Wednesday, Week Ten
2Corinthians 3:4-11; Psalm 99; Matthew 5:17-19
God… has qualified us as ministers of a new covenant, not of letter but of spirit… the Spirit gives life.
Jesus said, “Do not think that I have come to abolish the law or the prophets. I have come not to abolish but to fulfill.” He needed to say that, because, as a matter of fact, he did not observe all the Jewish laws—at least, as they were interpreted in his time (see Matthew 9:11; 12:1, 10; John 8:5).
Jesus respected laws—so much that he always tried to obey them in a way that achieved the purpose of
the law. Catholic theology has recognized for centuries that sometimes, due to circumstances, it will actually do harm and frustrate the purpose of a law if one observes it exactly as it is written. In that case, our teaching is explicit: “It is bad to obey the law.” It is disobedient.
One of the worst things we can do is let ministry be guided primarily bylaws. The goal of ministry must be to feed the sheep (John 21:17). To do that, we first have to be sensitive to what the sheep need; and then, to what they can or will accept to eat. First focus must be on the sheep. On their good. On what will help them here and now. A minister who is not ready and willing—and free—to “temper the wind to the shorn lamb” by adapting the law when called for is not an authentic Christian minister. For ministry to be authentic, it must visibly be Jesus expressing himself here and now in the body of the minister.
Pope Francis wrote: (Joy of the Gospel 160): “Evangelization aims at a process of growth which entails taking seriously each person and God’s plan for his or her life. All of us need to grow in Christ. Evangelization should stimulate a desire for this growth, so that each of us can say wholeheartedly: ‘It is no longer I who live, but Christ who lives in me’” (Gal 2:20).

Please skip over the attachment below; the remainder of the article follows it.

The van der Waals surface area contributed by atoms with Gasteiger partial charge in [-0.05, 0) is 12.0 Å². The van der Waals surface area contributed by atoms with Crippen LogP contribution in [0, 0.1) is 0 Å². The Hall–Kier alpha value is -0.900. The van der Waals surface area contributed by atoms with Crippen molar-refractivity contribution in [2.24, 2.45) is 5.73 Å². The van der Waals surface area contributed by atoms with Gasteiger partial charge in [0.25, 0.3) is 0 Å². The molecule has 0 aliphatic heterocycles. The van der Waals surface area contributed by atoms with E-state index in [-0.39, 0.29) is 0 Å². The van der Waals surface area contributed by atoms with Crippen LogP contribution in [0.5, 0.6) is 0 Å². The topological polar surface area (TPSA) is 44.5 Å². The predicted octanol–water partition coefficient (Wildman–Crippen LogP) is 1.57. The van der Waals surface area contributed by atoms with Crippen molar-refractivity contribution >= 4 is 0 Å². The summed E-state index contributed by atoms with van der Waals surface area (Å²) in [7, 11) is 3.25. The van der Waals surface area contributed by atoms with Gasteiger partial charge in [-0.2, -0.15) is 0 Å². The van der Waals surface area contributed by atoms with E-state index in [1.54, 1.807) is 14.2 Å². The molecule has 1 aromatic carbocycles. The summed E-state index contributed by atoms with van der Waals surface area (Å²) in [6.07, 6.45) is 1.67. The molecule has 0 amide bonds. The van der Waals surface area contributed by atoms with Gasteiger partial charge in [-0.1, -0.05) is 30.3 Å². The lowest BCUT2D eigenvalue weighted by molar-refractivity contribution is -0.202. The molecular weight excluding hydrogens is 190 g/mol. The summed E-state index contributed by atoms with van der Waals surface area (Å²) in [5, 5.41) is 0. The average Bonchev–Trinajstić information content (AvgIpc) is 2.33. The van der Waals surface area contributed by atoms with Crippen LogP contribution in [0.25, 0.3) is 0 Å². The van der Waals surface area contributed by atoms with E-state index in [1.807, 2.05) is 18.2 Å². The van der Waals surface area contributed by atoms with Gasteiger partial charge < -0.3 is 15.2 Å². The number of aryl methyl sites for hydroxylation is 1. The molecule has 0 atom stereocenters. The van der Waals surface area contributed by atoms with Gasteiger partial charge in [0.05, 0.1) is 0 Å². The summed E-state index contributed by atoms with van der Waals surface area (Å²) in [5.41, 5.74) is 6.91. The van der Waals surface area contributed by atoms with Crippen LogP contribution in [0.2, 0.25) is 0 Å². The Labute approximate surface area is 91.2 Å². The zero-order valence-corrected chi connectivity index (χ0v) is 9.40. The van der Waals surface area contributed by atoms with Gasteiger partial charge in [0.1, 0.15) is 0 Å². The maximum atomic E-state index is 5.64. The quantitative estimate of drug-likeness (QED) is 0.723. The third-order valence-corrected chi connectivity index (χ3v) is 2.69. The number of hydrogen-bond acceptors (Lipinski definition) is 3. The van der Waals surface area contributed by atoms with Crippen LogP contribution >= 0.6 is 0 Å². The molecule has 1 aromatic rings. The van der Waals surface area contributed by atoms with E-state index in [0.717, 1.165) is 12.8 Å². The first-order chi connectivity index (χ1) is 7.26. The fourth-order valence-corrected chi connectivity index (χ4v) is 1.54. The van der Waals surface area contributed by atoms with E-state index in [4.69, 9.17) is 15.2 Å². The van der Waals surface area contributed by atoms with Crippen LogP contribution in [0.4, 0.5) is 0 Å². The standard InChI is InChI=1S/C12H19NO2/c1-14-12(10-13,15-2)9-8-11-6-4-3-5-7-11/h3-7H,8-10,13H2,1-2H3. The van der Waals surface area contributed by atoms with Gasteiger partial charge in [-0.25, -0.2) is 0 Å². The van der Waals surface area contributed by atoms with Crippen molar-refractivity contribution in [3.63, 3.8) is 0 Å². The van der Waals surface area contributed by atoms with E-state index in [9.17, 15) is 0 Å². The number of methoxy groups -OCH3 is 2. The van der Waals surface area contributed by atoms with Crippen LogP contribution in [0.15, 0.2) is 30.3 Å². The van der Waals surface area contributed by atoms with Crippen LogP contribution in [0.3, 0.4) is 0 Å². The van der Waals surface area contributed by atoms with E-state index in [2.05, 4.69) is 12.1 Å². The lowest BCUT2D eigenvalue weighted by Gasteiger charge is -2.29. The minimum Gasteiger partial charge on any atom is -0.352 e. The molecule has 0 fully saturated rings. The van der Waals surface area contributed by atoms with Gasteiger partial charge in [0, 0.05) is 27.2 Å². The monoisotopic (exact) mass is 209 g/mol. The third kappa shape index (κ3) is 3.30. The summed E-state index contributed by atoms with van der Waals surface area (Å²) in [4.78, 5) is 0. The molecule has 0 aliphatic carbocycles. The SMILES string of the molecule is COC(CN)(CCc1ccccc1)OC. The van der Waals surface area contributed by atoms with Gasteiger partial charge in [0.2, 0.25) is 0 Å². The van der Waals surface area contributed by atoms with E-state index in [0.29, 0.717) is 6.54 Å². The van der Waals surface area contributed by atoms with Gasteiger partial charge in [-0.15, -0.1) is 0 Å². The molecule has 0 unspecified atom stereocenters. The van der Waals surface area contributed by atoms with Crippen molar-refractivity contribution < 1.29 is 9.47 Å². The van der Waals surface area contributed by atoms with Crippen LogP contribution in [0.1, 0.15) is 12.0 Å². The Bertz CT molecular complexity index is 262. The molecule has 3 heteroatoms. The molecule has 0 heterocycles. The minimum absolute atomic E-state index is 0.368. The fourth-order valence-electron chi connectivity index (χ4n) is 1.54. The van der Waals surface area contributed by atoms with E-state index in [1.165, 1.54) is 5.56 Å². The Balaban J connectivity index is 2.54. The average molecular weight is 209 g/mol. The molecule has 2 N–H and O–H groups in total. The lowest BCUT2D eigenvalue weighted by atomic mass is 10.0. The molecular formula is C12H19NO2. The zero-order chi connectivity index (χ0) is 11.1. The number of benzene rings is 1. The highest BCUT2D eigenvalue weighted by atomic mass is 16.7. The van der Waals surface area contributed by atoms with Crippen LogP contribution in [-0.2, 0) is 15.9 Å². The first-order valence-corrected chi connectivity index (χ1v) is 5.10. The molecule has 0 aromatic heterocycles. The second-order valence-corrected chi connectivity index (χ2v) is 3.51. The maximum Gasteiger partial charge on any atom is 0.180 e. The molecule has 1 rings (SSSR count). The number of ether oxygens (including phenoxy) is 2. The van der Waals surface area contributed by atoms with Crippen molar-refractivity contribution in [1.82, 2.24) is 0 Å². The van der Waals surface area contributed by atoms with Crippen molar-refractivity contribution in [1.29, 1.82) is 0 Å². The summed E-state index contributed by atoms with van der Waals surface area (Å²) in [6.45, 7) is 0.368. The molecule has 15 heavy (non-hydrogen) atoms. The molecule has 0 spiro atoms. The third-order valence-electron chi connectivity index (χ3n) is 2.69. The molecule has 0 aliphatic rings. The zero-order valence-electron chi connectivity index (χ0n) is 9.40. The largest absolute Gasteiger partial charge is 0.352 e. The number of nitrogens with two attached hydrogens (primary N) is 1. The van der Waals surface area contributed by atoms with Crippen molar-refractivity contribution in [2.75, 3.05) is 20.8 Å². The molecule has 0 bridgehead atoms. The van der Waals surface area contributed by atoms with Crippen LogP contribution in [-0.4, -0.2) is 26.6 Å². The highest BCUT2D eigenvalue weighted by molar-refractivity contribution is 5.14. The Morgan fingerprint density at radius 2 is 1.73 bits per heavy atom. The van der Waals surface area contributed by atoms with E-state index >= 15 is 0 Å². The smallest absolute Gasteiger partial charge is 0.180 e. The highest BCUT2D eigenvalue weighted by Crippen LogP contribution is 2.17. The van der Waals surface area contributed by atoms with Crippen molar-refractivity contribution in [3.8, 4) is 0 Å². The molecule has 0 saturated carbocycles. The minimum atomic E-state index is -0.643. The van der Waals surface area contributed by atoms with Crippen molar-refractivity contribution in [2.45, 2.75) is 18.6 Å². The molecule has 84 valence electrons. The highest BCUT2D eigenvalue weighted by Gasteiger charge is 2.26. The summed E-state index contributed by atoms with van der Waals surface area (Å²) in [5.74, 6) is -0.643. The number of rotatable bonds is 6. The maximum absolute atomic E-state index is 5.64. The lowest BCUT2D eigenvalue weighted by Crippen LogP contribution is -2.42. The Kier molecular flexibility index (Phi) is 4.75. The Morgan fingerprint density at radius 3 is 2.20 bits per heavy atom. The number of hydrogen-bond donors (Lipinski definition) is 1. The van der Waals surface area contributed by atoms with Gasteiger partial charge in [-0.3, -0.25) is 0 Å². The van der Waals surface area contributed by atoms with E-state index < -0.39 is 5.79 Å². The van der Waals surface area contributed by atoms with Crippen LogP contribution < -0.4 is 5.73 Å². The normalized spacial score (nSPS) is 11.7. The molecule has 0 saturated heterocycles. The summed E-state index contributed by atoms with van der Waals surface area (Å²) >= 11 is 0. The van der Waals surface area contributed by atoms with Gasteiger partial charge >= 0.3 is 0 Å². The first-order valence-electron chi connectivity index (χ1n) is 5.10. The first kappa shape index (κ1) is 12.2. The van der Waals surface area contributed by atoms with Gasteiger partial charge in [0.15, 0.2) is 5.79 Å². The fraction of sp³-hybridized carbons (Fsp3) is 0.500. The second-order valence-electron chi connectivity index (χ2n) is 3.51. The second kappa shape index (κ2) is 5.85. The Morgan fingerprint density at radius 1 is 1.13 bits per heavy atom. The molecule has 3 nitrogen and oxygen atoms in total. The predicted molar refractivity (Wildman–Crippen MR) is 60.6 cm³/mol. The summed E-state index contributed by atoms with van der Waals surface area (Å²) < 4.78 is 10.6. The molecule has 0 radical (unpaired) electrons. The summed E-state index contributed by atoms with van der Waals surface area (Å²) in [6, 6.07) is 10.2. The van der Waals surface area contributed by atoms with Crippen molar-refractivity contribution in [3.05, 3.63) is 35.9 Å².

And in Joy of Love (304), addressing the issue of whether or not those not “married in the church” may receive Communion, he wrote: “It is reductive [over simplistic] simply to consider whether or not an individual’s actions correspond to a general law or rule, because that is not enough to discern and ensure full fidelity to God in the concrete life of a human being. I earnestly ask that we always recall a teaching of Saint Thomas Aquinas and learn to incorporate it in our pastoral discernment:
Although there is certitude in the general principles, the more we descend to matters of detail, the more frequently we encounter exceptions… In matters of action, what is true or morally right is not the same for all in concrete detail, but only on the level of the general principles … The principle will be found to fail, according as we descend further into detail” (Summa Theologiae, I-II, q. 94, art. 4).
“It is true, however, that general rules set forth a good which can never be disregarded or neglected, although in their formulation they cannot provide absolutely for all particular situations… For precisely for that reason, what is part of a practical discernment in particular circumstances cannot be elevated to the level of a rule. That… would endanger the values themselves, which must be preserved with special care.”
“The Church sometimes has locked itself up in small things, in small-minded rules. The most important thing is the first proclamation: ‘Jesus Christ has saved you!’ Ministers of the Church must be ministers of mercy above all. [We are] always in danger of being either too rigorous or too lax. Neither is merciful, because neither really takes responsibility for the person. The rigorist washes his hands by reducing everything to the commandment. The lax minister washes his hands by simply saying, ‘This is not a sin’ or something like that. In pastoral ministry we must accompany people, and we must heal their wounds” (America Magazine, Sept. 30, 2013).
Meditation: In my ministry, do I find rules restrictive? Why do I let them be?